"Our clients are growing at least as much as we are, and so are legal complexities," said Jack Walker, of Latham & Watkins' executive committee, who expects his 420-lawyer firm to have more than 1,000 lawyers by the turn of the century, compared to 35 scarcely two decades ago. "You can't stand still in this kind of business."

The number of lawyers in Los Angeles County licensed to practice law by the State Bar has multiplied 2 1/2 times since 1970 and has increased by 35% since 1980, with 33,103 registered as active.

Firms based elsewhere have been lured here by their own migrating clients or by the prospect of high growth, new financial and commercial clients, or both.

"We are very bullish on Southern California," said Carl J. Seneker II, managing partner of the 330-lawyer San Francisco firm Morrison & Foerster, which opened a Los Angeles office in 1974 with two lawyers and now employs 60 here.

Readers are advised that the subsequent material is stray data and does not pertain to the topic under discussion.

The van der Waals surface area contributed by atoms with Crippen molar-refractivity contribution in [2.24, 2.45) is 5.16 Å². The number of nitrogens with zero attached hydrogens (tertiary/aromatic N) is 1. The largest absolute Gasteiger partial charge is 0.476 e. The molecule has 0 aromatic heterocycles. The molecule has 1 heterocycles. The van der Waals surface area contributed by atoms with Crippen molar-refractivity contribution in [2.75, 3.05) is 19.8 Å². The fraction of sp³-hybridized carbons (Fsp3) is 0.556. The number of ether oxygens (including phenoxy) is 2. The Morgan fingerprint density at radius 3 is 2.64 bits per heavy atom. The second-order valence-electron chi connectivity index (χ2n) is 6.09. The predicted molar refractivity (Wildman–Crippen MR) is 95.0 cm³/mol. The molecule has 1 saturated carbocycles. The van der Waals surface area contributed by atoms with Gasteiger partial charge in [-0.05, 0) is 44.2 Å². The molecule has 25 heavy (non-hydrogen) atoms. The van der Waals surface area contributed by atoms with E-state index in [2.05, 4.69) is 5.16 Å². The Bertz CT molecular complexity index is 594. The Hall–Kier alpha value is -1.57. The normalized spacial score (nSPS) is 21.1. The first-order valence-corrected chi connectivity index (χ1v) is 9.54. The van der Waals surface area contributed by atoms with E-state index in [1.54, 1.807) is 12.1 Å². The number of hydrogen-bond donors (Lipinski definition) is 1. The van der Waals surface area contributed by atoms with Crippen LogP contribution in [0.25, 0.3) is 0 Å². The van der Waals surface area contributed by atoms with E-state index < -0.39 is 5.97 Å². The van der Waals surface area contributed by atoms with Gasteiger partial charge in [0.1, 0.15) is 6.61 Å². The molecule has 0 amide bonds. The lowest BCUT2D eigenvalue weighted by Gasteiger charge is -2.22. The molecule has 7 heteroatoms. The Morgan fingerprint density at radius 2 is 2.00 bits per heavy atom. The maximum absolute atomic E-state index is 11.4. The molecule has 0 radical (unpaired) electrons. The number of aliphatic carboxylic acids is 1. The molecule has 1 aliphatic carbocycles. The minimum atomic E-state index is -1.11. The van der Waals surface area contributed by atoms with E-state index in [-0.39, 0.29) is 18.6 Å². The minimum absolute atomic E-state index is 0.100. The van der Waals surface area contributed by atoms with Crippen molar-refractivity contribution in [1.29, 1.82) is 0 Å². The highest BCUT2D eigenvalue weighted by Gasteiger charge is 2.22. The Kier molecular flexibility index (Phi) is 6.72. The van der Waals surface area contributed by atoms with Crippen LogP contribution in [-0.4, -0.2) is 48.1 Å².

"Initially we followed a client here (Crocker Bank, which the firm no longer represents)," Seneker said. "But it was obvious that Los Angeles would be the leading commercial center of the West Coast, and we wanted to be positioned to take advantage of that."

The nation's largest law firm, New York-based Skadden, Arps, Slate, Meagher & Flom, with 800 lawyers and (according to American Lawyer) $228 million in gross revenue, moved west four years ago because it considered Los Angeles a new market for what it does best--sophisticated financial transactions and major commercial litigation.

National Trend

"It was our view that Los Angeles was becoming a major financial and commercial center and therefore a place we ought to be," said Earle Yaffa, the firm's managing director, based in New York.